St. Ignatius shows us that falling in love with God takes serious commitment
A reflection for the Twenty-eighth Sunday in Ordinary Time
Have you ever asked someone, quite sincerely, to tell you what it is that he or she wants? People can say a lot while they work themselves up to what it is they are actually trying to say. You listen, follow different angles and realize that you still do not know what it is that they want of you. You give them some time, and then you ask them to focus.
Is that what Jesus does in response to the young man who asks about eternal life? “Why do you call me good?” Is the Lord asking him to come to his point? He knows the commandments, does he not?
He replied and said to him, “Teacher, all of these I have observed from my youth” (Mk 10:20).
Now, for Christ and his would-be disciple, the question is focused. He wants Jesus to tell him what stands between him and his goal. This good young man senses that he has not yet entered the kingdom. He still feels more of God’s absence than presence in his life.
The daily examen shows us the faults, the limitations, the desires, the attitudes that stand between us and the love of God.
At the very beginning of his Spiritual Exercises, St. Ignatius of Loyola does something similar. He asks us to focus upon the purpose of life. What is it that we are supposed to want from life? He then offers a presupposition for the spiritual exercises that follow. It is a fundamental division between the one who seeks and the world in which we seek. Ignatius reminds us that the world exists so that we may find God.
Human beings are created to praise, reverence, and serve God our Lord, and by means of this to save their souls. The other things on the face of the earth are created for the human beings, to help them in working toward the end for which they are created.
Ignatius wants us to ask ourselves the same question the young man asked of Christ: What stands between me and eternal life? It must be more than the commandments.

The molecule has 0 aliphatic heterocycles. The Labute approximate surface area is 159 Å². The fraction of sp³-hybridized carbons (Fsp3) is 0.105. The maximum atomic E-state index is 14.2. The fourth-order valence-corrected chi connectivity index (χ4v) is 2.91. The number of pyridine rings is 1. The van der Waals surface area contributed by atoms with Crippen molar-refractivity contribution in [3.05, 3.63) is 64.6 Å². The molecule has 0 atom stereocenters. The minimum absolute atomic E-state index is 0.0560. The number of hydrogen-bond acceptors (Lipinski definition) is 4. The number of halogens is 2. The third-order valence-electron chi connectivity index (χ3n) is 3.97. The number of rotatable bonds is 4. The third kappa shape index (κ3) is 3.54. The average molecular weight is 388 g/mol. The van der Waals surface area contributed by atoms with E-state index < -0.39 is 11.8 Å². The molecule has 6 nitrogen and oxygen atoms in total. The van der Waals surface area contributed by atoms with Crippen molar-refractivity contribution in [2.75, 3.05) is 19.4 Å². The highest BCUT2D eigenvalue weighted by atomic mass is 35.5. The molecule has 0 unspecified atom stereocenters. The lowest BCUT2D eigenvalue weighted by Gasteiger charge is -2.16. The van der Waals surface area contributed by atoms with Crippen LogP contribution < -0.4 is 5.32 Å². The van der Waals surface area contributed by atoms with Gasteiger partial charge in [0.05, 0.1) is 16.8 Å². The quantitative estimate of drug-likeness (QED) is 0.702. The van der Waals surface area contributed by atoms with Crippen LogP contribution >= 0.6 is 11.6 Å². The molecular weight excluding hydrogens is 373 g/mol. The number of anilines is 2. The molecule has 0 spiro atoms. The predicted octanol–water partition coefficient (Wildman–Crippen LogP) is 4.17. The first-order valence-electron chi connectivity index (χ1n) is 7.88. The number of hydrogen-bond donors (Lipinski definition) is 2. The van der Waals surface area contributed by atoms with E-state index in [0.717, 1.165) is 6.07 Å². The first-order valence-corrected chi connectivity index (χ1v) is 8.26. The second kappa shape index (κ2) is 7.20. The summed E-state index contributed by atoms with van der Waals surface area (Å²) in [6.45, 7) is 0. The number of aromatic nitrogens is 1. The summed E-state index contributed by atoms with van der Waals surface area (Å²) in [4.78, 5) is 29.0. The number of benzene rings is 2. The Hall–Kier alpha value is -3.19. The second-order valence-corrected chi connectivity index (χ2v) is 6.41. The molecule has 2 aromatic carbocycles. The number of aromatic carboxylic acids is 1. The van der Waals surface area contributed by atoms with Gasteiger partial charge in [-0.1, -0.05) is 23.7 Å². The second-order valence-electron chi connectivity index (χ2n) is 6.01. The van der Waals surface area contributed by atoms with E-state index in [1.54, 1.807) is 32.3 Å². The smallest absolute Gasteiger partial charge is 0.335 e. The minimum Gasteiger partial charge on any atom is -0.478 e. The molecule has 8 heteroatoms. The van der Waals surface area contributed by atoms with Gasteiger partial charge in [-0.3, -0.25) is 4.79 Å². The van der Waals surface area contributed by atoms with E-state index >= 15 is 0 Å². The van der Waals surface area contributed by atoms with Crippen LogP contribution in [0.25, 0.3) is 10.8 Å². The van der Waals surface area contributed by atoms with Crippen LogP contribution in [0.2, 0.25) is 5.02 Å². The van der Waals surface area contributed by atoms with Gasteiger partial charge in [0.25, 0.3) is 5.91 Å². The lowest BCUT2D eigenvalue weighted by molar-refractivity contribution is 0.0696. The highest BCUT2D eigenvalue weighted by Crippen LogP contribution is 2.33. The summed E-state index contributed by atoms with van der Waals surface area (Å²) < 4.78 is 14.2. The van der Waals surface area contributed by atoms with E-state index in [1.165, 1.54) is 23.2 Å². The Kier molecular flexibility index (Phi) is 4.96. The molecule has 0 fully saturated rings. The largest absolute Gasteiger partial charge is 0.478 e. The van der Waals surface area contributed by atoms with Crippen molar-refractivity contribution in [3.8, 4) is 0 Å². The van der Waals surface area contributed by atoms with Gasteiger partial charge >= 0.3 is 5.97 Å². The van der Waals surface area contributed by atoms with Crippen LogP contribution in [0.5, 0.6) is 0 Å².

The surrender of falling in love is not something done once for all.
Indeed, it is! You must do more than master a religious system, whatever the religion. After all, that is only another way of trying to master the world. You must fall in love with the one who stands beyond and beneath the world, the system. You must surrender. St. Mark tells us:
Jesus, looking at him, loved him and said to him, “You are lacking in one thing. Go, sell what you have, and give to the poor and you will have treasure in heaven; then come, follow me” (Mk 10:21).
Christ loves this young man, and in his great mercy he tells him what keeps him from loving his Lord in return. The young man’s wealth is still a way in which he remains master of his world. He cannot fall in love with Christ because he cannot surrender.
Then, one of the saddest lines in the New Testament:
At that statement his face fell, and he went away sad, for he had many possessions (Mk 10:22).
Our Lord was right to look with love on this young man. He had indeed come so far. Even now, his spiritual insight is so keen. He has mastered a system and remains unsatisfied. Yet he will not allow himself to be mastered. He sees what stands between him and his Lord, and he cannot leap.
What do I love in life that stands between me and the love of my life? What stands between me and my Lord?
In what is called his daily examen, St. Ignatius presumes that God will be just as merciful to us. One way or another—and one after another—he will show us the faults, the limitations, the desires, the attitudes that stand between us and the love of God. Once we see the flaw, Ignatius tells us to track it. Three times daily—as we begin the day, in its midst and at its close—we are to examine the geometrical relationship, if you will, of three points: ourselves, our Lord and the flaw.
When on this day does the flaw stand between me and the Lord? And when did I manage to set it aside? What should I learn from this day as I enter those that follow? I do not, after all, know how many days will succeed this one before the Lord calls in the harvest.
Even if the young man had followed the Lord that day, the surrender of falling in love is not something done once for all. Not with us. Like the other disciples, he would still have struggled to understand, to trust and to surrender to his Lord. In the days that would have followed, even if the young man had sold what he had once possessed and had given it to the poor, each subsequent day he would still have needed to have asked himself: What do I want? Where am I seeking? What do I love in life that stands between me and the love of my life? What stands between me and my Lord?